Population Research and Policy Review 21: 505–533, 2002.
© 2003 Kluwer Academic Publishers. Printed in the Netherlands.
Good marriages gone bad: Health mismatches as a cause of
later-life marital dissolution
SVEN E. WILSON & SHAWN L. WADDOUPS
Brigham Young University
Abstract. This study explores the impact of health status on marital dissolution for couples
in late mid-life. A key feature of the empirical framework is that it incorporates the interaction
of health between the spouses. This speciﬁcation allows not only a general test of whether
health matters but also a speciﬁc test of an important implication of cost-beneﬁt models
of marriage dissolution. In particular, cost-beneﬁt models imply that marriages exhibiting a
“health mismatch” (where one partner has substantially better health than the other one) are
more likely to get divorced than couples who have similar health (whether good or bad).
Using a Cox proportional hazards model, we test this hypothesis by estimating the impact of
different spousal health combinations on the probability of marital dissolution (as indicated
by separation). Data are taken from four waves of the Health and Retirement Study (1992–
1998) and consist of 4,241 couples where at least one spouse is between the ages of 51 and
61 in 1992. We do ﬁnd evidence for the health mismatch hypothesis, but only among couples
in which both couples report their marriages to be very satisfying. Among other couples, no
effect is found. This suggests that health is of minor consequence for already unhappy couples,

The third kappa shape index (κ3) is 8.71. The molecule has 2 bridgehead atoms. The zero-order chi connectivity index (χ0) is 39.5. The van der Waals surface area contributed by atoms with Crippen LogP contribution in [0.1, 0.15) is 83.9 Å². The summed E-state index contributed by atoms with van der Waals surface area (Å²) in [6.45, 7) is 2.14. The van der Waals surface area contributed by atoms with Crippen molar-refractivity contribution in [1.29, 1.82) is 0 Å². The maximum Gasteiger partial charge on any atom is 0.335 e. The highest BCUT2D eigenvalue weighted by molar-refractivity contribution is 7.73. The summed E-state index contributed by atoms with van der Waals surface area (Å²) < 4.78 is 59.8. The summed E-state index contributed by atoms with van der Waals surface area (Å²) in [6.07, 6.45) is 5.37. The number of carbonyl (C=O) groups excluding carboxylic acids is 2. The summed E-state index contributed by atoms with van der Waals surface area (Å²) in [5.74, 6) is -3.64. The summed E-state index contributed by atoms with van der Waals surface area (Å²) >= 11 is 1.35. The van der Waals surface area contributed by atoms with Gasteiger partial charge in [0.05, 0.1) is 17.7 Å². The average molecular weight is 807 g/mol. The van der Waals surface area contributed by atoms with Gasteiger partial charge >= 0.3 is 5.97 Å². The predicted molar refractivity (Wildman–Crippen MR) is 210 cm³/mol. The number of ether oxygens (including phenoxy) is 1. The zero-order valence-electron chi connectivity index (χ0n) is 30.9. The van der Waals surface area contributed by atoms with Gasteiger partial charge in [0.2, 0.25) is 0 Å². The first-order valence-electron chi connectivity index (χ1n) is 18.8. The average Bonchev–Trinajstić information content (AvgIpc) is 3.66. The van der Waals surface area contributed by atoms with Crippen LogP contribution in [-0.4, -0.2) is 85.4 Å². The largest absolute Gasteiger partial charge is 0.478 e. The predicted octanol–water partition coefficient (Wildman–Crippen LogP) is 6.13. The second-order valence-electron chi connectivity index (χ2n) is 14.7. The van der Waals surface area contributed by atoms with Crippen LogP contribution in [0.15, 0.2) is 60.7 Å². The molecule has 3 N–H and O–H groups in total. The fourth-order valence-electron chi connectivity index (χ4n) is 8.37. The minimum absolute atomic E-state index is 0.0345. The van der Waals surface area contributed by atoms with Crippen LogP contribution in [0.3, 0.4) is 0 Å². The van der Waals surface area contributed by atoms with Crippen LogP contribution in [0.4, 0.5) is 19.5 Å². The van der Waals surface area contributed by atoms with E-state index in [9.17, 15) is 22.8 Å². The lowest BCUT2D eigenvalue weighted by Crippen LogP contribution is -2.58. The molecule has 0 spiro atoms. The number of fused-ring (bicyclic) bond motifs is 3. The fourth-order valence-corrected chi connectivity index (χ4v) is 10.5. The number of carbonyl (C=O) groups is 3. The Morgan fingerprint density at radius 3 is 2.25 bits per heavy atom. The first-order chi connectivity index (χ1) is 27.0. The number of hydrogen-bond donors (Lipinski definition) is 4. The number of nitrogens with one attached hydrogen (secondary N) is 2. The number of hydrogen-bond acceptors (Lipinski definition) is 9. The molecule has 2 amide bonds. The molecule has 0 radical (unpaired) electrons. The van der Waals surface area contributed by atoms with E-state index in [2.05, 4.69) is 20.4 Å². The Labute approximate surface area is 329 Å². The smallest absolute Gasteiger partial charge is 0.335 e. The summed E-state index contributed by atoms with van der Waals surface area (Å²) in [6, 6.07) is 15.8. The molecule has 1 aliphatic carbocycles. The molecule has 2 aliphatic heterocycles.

but health mismatches pose a signiﬁcant risk of dissolution to happy couples within this age
cohort, possibly because of the unexpected nature of poor health at a relatively young age.
Keywords: health, marital dissolution, rational models
A robust empirical regularity in demographic research is the strong asso-
ciation between health and marital status. The consistent ﬁnding of studies
addressing the topic has been that married people enjoy higher levels of well-
being, including both physical and mental health (see Joung et al. 1998 for
a recent review).
As an illustration, consider Table 1 below, which doc-
uments the correlation between health and marital status using the 1992
Health and Retirement Study (HRS). This table shows how the prevalence
of “fair” or “poor” health varies across sample respondents for both men and
women. Only the never married women have health similar to their married
counterparts. Particularly striking are the high values for separated and wid-
owed, with rates of poor health two to three times as high as their married